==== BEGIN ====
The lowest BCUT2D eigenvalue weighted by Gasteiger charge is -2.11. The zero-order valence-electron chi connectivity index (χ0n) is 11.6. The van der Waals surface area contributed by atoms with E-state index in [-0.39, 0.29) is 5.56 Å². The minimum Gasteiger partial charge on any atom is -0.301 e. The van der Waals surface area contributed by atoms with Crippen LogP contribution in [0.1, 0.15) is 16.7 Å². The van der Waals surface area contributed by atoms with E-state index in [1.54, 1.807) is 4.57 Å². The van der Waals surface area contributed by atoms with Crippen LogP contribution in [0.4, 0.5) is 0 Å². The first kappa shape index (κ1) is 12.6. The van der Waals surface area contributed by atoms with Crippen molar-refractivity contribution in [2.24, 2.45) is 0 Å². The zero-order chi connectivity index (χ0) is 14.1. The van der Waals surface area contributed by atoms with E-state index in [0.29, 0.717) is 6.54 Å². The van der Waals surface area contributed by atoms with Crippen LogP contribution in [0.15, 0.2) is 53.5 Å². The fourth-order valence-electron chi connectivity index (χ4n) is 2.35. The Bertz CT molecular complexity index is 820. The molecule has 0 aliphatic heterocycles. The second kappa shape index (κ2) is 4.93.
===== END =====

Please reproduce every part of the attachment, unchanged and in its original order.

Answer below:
The lowest BCUT2D eigenvalue weighted by Gasteiger charge is -2.11. The zero-order valence-electron chi connectivity index (χ0n) is 11.6. The van der Waals surface area contributed by atoms with E-state index in [-0.39, 0.29) is 5.56 Å². The minimum Gasteiger partial charge on any atom is -0.301 e. The van der Waals surface area contributed by atoms with Crippen LogP contribution in [0.1, 0.15) is 16.7 Å². The van der Waals surface area contributed by atoms with E-state index in [1.54, 1.807) is 4.57 Å². The van der Waals surface area contributed by atoms with Crippen LogP contribution in [0.4, 0.5) is 0 Å². The first kappa shape index (κ1) is 12.6. The van der Waals surface area contributed by atoms with Crippen molar-refractivity contribution in [2.24, 2.45) is 0 Å². The zero-order chi connectivity index (χ0) is 14.1. The van der Waals surface area contributed by atoms with E-state index in [0.29, 0.717) is 6.54 Å². The van der Waals surface area contributed by atoms with Crippen LogP contribution in [0.15, 0.2) is 53.5 Å². The fourth-order valence-electron chi connectivity index (χ4n) is 2.35. The Bertz CT molecular complexity index is 820. The molecule has 0 aliphatic heterocycles. The second kappa shape index (κ2) is 4.93.